As I sit here crunching on a piece of seared broccoli with homemade spicy garlic olive oil, I am overcome with inspiration.  During and after S and I left the movie theater, I was reminded why I chose the field of nutrition...and why I moved to Seattle to go to Bastyr University to study nutrition.  I have Forks Over Knives to thank for the reminder, that yes healthy whole foods based eating does make a difference in our health.

To be perfectly honest with you dear reader, I was slightly skeptical going into the movie.  I knew it was going to promote a vegan plant based diet.  Although I eat and promote a healthy diet, I was mentally holding my brie stuffed omelet breakfast in a tight grip.  But slowly but surely, my knuckles relaxed.

Fork Over Knives does a thorough job of giving evidence on the beneficial effects and disease reversing capabilities of eating a plant based diet.  The narrator follows several people whose lives have been affected by heart disease, diabetes, and cancer that chose to follow a plant based diet to help reverse their condition.  All the while a healthy amount of humor, one-eye-closing-peripheral-vision-using scenes of plaque extractions from arteries, graphs of meat, sugar and dairy consumption on the rise in the US, and funny cartoons of pleasure seeking sharks appear throughout the film.

One of my favorite parts was a depiction of the average stomach (as a cartoon).  This was right up my research alley of what we study at my job.  They show that a 500 calorie meal of vegetables will trigger the brain that the stomach is full, and therefore a person will stop eating.  Then they show 500 calories of food from a calorie dense meal.  They didn't specify what it was, but I assumed something like pizza or hamburger or donuts.  This only fills the stomach a little little over halfway, and the brain doesn't get as many triggers, therefore a person will likely overeat.  Then 500 calories of oil are depicted, which barely fills the stomach, and therefore hardly triggers the brain to stop eating.  Pretty interesting.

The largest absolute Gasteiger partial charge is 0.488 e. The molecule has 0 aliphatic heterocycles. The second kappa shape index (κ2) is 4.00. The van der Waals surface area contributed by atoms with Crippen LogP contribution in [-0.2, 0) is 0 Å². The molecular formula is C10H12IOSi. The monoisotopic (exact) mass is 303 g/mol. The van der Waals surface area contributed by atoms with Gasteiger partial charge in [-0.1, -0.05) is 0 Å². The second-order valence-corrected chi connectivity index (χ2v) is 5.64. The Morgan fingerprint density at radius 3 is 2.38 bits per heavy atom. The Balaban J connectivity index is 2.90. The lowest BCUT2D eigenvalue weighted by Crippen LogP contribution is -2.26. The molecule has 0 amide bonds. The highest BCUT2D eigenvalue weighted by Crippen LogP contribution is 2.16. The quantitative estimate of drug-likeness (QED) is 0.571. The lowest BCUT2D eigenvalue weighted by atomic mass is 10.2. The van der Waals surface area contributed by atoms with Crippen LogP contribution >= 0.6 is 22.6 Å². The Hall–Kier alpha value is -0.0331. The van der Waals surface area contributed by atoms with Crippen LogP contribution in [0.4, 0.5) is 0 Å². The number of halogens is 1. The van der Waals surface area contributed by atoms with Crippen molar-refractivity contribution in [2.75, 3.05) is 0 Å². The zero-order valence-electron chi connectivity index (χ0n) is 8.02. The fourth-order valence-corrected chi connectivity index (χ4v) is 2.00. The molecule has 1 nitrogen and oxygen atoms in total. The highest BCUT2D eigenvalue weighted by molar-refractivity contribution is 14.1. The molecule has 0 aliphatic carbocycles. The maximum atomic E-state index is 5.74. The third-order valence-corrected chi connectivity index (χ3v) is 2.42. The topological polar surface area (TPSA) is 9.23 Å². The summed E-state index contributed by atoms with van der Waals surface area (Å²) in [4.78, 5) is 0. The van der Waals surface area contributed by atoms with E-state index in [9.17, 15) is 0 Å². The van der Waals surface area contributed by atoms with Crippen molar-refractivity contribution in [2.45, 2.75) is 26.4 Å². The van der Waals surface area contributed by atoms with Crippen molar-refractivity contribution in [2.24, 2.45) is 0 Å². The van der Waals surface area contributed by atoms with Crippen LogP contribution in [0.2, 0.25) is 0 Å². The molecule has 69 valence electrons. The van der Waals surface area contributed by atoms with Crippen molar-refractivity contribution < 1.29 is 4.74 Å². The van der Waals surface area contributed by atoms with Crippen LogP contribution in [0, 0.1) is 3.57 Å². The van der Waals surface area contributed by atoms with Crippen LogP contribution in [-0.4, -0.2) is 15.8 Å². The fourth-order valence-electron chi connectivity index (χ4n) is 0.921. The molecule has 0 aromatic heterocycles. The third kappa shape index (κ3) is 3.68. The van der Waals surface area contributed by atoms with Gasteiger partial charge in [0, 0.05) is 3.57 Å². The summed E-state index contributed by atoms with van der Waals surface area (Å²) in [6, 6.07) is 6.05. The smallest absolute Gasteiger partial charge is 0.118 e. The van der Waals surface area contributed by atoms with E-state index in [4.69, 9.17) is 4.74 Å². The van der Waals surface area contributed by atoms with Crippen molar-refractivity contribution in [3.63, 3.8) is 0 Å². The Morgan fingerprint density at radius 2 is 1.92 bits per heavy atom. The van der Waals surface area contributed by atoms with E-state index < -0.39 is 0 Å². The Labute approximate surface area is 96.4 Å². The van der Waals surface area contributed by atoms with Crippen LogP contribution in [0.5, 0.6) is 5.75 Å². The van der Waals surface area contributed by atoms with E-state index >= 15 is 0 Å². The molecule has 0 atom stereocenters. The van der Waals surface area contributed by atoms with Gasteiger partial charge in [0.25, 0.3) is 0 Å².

As a nutritionist, during the film, I started getting concerned about athletes.  How would they survive on such a diet?  And low and behold they interview a professional martial artist, a woman in her 70s who is a cancer surviving gold medal triathlete, and group of large muscled firefighters in Texas.  They all embraced the plant based diet, and were healthy and full of energy.  One of the firefighters climbs the pole with just his arm strength, while repeating 'Real Men Eat Vegetables'.

Slowly but surely, I was reminded of how energizing it feels to eat fresh, healthy, plant based foods.  This is a film that everyone should see...especially those struggling with heart disease, lethargy, obesity, diabetes, etc.  Although, I am not going to give up dairy, eggs or very occasional meat, this film is inspiring to live our lives in the healthiest possible way we can.  Life is too short to be dragged down by processed, lifeless food.  We can all take our own individual approach to eating more vegetables and less meat and processed foods, even if it means skipping meat one or two days a week.  Baby steps do count.  It starts at the grocery store, farmer's market, home and the office.  Check out the website, go see the movie...grab a fork, and eat your vegetables!